Secondary Logo

Journal Logo

Institutional members access full text with Ovid®

Endometrial Shedding Effect on Conception and Live Birth in Women With Polycystic Ovary Syndrome

Diamond, Michael P.; Kruger, Michael; Santoro, Nanette; Zhang, Heping; Casson, Peter; Schlaff, William; Coutifaris, Christos; Brzyski, Robert; Christman, Gregory; Carr, Bruce R.; McGovern, Peter G.; Cataldo, Nicholas A.; Steinkampf, Michael P.; Gosman, Gabriella G.; Nestler, John E.; Carson, Sandra; Myers, Evan E.; Eisenberg, Esther; Legro, Richard S.

Obstetrical & Gynecological Survey: September 2012 - Volume 67 - Issue 9 - p 548–549
doi: 10.1097/01.ogx.0000421452.19985.8f

Induction with clomiphene citrate is usually the first line therapy for anovulatory or oligo-ovulatory women with polycystic ovary syndrome (PCOS) wishing to conceive. Use of progestin is recommended to induce a withdrawal bleed before administration of clomiphene. Few published data are available on the benefit of this practice or its possible detrimental effects.

The aim of this study was to evaluate the effect of progestin-induced endometrial shedding before ovulation induction with either clomiphene citrate, metformin, or a combination of both, on ovulation, conception, and live birth rates in women with PCOS. This retrospective report performed a secondary analysis of data on 626 women with PCOS enrolled in a double-blind trial, at the Eunice Kennedy Shriver National Institute of Child Health and Human Development Cooperative Reproductive Medicine Network study. Patients had been randomized to clomiphene citrate alone, metformin alone, or clomiphene citrate plus metformin for up to 6 cycles. Outcome measures assessed included occurrence of ovulation, conception, and live birth in relation to previous bleeding episodes (after either ovulation or exogenous progestin-induced withdrawal bleed).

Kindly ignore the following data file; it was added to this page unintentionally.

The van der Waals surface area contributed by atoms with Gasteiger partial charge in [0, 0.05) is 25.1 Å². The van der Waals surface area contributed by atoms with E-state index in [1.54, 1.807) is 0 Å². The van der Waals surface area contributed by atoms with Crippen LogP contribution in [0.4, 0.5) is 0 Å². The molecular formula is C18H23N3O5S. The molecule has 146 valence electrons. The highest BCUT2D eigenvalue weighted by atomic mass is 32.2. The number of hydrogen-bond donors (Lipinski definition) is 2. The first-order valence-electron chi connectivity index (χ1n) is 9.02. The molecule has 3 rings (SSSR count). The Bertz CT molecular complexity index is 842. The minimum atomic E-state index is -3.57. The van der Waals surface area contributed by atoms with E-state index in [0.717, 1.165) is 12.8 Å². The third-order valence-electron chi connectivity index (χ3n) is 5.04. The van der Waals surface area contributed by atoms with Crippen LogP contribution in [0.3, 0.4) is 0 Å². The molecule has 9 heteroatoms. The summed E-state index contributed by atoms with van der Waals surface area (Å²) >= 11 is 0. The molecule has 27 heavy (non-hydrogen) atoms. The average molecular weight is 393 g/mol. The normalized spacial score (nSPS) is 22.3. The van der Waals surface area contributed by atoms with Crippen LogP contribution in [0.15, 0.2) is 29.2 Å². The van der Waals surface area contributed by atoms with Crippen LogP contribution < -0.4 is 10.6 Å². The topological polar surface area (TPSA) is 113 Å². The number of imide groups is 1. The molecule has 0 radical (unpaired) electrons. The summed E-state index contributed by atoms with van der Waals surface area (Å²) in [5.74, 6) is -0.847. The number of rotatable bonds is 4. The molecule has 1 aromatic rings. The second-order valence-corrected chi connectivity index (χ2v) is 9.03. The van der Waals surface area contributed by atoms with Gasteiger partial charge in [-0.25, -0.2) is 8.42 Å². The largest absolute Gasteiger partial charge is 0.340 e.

Ovulation rates were significantly higher in cycles preceded by previous spontaneous endometrial shedding than in cycles after progestin withdrawal or in cycles without progestin withdrawal (P < 0.001). Both conception and live birth rates, however, were significantly higher after anovulatory cycles without progestin-induced withdrawal bleeding: live births per cycle were 2.2% for spontaneous menses, 1.6% for anovulatory with progestin withdrawal, and 5.3% for anovulatory without progestin withdrawal (P < 0.001). The difference was more marked when live birth rates were calculated as a function of the preceding cycle menstrual status: rates were 3.0% for spontaneous menses, 5.4% for anovulatory with progestin withdrawal, and 19.7% for anovulatory without progestin withdrawal (P < 0.001).

These findings suggest that endometrial shedding, whether spontaneous or progestin-induced before ovarian stimulation, reduces the rate of conception and live birth among anovulatory women with PCOS. These data challenge the common clinical practice of routinely administering progestin to induce a withdrawal bleed in anovulatory women undergoing ovulation induction.

© 2012 Lippincott Williams & Wilkins, Inc.